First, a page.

A Pair of 16-inch floor standing globes by Gilman Joslin, each set into a cast-iron tripod base with an acanthus-leaf baluster support on three bracket feet and a revolving horizon ring. The terrestrial celestial globe inscribed ‘Manufactured by Gilman Joslin’ and ‘Improved Globe Boston’. American, circa 1870.
Height 42 Diam 21in
Horizon rings revolve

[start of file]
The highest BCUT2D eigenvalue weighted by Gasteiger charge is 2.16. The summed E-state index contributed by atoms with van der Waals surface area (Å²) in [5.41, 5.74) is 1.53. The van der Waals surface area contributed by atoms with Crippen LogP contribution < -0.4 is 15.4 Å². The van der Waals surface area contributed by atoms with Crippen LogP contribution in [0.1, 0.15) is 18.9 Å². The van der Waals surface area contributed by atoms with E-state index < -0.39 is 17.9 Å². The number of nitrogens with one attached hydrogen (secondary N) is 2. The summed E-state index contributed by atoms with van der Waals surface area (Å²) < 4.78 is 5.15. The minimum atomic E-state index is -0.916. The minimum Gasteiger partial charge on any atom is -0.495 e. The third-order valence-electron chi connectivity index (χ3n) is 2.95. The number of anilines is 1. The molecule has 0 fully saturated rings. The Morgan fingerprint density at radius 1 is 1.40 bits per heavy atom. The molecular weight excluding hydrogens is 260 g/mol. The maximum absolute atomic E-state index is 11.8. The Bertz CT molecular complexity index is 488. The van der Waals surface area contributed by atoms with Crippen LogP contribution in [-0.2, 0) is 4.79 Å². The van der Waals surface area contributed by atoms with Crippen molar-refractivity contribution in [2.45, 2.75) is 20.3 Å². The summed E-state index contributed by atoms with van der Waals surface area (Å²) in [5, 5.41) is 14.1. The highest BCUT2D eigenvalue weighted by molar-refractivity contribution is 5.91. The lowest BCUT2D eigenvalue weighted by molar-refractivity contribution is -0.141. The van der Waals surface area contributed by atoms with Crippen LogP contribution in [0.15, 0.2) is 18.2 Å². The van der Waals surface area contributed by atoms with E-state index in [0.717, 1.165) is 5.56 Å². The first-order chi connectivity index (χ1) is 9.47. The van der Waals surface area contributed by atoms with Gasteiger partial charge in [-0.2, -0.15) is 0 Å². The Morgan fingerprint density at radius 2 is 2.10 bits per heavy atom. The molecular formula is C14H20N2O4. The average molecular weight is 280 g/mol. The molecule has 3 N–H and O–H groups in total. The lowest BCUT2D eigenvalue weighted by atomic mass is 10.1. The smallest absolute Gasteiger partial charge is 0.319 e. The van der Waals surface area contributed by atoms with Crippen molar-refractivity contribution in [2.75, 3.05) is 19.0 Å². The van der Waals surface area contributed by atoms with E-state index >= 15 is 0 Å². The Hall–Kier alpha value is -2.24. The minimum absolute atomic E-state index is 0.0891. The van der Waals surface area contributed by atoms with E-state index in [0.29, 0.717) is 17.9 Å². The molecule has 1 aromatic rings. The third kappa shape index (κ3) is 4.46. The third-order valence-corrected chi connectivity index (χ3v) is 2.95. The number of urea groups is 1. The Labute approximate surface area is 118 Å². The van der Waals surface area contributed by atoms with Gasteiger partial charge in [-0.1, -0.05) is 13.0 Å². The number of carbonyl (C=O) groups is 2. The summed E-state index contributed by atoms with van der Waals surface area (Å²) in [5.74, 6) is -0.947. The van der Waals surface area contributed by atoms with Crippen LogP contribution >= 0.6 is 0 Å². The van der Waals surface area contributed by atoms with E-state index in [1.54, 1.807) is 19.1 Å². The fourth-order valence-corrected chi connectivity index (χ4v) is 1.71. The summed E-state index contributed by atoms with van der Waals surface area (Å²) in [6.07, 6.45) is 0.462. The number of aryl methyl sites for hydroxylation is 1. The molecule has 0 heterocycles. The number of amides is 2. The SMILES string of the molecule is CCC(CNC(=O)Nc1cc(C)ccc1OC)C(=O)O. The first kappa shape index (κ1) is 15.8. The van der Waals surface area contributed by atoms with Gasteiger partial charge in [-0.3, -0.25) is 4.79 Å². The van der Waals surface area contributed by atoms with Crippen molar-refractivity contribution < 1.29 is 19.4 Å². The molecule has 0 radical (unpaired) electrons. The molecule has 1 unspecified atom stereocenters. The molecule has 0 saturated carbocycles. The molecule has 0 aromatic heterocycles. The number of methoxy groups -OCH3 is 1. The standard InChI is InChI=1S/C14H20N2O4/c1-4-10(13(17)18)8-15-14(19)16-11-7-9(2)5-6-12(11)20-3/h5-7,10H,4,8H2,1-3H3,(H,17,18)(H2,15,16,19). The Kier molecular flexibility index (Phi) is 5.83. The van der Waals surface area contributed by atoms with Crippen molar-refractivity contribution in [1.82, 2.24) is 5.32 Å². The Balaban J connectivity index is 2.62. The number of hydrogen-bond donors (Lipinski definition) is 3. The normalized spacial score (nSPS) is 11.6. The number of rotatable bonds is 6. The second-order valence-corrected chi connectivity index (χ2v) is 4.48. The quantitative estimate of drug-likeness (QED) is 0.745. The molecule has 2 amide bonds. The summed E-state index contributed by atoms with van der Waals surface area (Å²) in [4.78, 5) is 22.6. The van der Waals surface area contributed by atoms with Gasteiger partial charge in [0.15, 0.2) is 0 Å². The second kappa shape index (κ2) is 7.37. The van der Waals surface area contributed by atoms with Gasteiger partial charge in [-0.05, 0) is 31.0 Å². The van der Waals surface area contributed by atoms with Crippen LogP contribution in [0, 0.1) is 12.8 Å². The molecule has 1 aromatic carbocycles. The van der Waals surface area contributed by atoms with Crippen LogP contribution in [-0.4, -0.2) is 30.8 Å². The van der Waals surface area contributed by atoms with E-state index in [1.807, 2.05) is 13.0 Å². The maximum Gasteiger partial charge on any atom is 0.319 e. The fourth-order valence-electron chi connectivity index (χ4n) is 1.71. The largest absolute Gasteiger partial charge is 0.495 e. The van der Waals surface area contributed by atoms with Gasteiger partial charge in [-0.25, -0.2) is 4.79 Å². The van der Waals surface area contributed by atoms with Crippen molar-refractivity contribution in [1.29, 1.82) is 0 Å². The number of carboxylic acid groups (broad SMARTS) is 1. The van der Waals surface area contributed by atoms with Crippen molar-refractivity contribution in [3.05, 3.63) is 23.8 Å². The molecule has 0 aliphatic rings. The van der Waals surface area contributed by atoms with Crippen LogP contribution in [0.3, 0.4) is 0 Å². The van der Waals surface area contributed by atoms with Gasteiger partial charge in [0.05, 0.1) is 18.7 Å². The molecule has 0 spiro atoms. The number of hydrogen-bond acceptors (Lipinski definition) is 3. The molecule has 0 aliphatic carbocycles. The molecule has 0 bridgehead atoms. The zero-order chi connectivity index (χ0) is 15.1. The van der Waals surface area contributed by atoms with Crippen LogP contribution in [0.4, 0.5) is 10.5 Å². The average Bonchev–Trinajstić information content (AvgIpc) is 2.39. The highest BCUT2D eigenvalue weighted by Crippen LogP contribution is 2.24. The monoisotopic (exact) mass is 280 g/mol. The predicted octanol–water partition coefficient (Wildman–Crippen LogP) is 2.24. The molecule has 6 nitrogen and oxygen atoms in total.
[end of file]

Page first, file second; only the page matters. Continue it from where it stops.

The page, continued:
Footnote: Gilman Joslin (1804-1886) trained as a wood turner and looking-glass make. He went to work for pioneering Boston globe maker Josiah Loring in 1837. He took over Loring’s business by 1839, and that year he issued the first globes under his own name, a terrestrial and celestial pair 6” in diameter. By mid-century he was employing three men and two women and boasted a 3-horsepower steam engine for his production. Joslin was eventually succeeded by his son William, and their firm produced globes of various sizes until the end of the 19th century. Joslin worked in many fields, including shipbuilding, in addition to making globes and he was one of the first Americans to make a daguerreotype.